almost right in the centre of Milan
, just a couple of blocks south-east of the Duomo(cathedral), on Piazza Santo Stefano, just south of Via Verziere.
Co-ordinates and Google maps locator:
Access and costs:
just a little off the main tourist drags around the Duomo
, but not too tricky to find; free/small donation expected.
To get to the bone chapel you can walk it from the Duomo
(where you will at one point or other be anyway when visiting Milan
). Just proceed along the cathedral's southern side to the end of the square and into Via dell'Arcivescovado. This leads into Piazza Fontana. Cross this diagonally, leaving the Municipal Police building on your left and then cross the wide avenue of Via Verziere. You'll already see the dome of the church from across the road.
The entrance to the church and the bone chapel is at the rear, on Piazza Santo Stefano, just to the left of the larger Basilica di S. Stefano Maggiore.
Once inside the church turn right to get to the narrow corridor linking the church and the bone chapel. Two signs saying “ossario” make it easy to find.
As you follow those signs you'll also pass one that asks you to leave a donation. The suggested sum is a meagre 0.50 EUR, so even though nobody will be there to take it from you, you could just as well have the honesty and generosity to drop the coin (or a bit more) into the box provided.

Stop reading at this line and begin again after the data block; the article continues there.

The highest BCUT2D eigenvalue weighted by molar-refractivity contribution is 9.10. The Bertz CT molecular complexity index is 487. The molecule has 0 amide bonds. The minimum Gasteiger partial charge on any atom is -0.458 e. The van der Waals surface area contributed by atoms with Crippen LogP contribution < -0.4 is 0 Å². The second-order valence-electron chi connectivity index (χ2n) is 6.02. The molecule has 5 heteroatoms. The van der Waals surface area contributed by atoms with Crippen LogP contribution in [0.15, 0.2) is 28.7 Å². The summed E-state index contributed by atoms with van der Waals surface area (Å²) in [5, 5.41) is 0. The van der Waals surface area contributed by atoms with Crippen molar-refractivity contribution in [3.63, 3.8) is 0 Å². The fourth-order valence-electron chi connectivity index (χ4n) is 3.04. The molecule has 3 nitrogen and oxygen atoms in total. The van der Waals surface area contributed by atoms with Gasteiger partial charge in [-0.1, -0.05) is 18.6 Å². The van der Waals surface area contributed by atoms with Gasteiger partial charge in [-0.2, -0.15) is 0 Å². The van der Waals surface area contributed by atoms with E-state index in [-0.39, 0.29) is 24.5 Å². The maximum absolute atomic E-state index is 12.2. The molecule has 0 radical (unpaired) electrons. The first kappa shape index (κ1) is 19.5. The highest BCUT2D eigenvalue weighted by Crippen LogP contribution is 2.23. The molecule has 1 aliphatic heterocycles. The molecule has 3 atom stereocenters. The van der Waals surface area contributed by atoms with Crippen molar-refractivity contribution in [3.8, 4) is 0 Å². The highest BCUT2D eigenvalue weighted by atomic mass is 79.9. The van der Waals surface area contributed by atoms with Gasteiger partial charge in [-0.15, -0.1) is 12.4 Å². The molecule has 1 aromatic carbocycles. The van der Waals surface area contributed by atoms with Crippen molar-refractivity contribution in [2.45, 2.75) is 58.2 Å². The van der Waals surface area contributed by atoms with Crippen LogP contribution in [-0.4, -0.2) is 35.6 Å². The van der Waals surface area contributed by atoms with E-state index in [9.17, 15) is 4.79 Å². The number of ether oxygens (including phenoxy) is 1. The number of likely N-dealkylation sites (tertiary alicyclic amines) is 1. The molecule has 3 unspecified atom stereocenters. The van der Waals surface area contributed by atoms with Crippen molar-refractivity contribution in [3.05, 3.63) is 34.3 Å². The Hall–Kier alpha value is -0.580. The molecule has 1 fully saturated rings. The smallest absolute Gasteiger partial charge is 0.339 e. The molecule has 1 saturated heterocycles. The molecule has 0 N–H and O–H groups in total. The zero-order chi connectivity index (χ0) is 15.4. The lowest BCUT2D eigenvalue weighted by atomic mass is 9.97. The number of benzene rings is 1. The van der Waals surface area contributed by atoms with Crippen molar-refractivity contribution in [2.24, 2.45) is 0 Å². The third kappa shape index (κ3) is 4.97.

Opening times: the details provided by the sign on the door and by the info panel outside (put up by the Milan Tourist Office) deviate slightly from one another. The sign says open daily, from 8 a.m. to 12 noon and from 1:30 to 6 p.m. on weekdays, and only from 9:30 a.m. to 12:30 at weekends. The tourist info says closed on Sundays and brings the morning and post-lunch opening times forward by half an hour. Best go during the times both sources overlap on.
Interestingly, Mass is read not only in Italian here, a sign also says that on Sundays there's Mass also in Korean, at 11 a.m., and Sri Lankan (that must mean: Sinhalese), at 5:30 p.m.!
between just a couple of minutes and up to half an hour, depending on whether you're content with just a quick impression or whether you want to study all details and have time for some elaborate photography
Combinations with other dark destinations:
in general see under Milan
, with its extraordinary and often very dark (even brutally graphic) statues and reliefs, is just a few hundred yards away to the north-west.
Combinations with non-dark destinations: While you're there you could just as well take a look at the main church that the bone chapel is adjacent to. It isn't particularly striking, and far less overloaded with Baroque ornamentation, but quite appealing all the same. I found it a quaint detail that the wooden confessionals had little buzzers attached to them with which you can ring for attention. I didn't try it, but I presume ringing the bell would summon up a priest to hear confessions …
The nearest top tourist attraction, obviously enough, is the Duomo
. And all the museums, art galleries and shopping palaces that surround it.
See also under Milan
- 01 - San Bernadino alle Osso
- 02 - entrance is at the rear
- 03 - signposted
- 04 - in the bone chapel
- 05 - altar
- 06 - bones under the altar
- 07 - painted ceiling
- 08 - fresh flowers
- 09 - bones and skulls
- 10 - skulls on shelves
- 11 - two skulls
- 12 - detail
- 13 - skull and bones arrangements
- 14 - more details
- 15 - looking for mercy
- 16 - candles and flowers
- 17 - in the main church
- 18 - dome
- 19 - you have to ring the bell for a confessional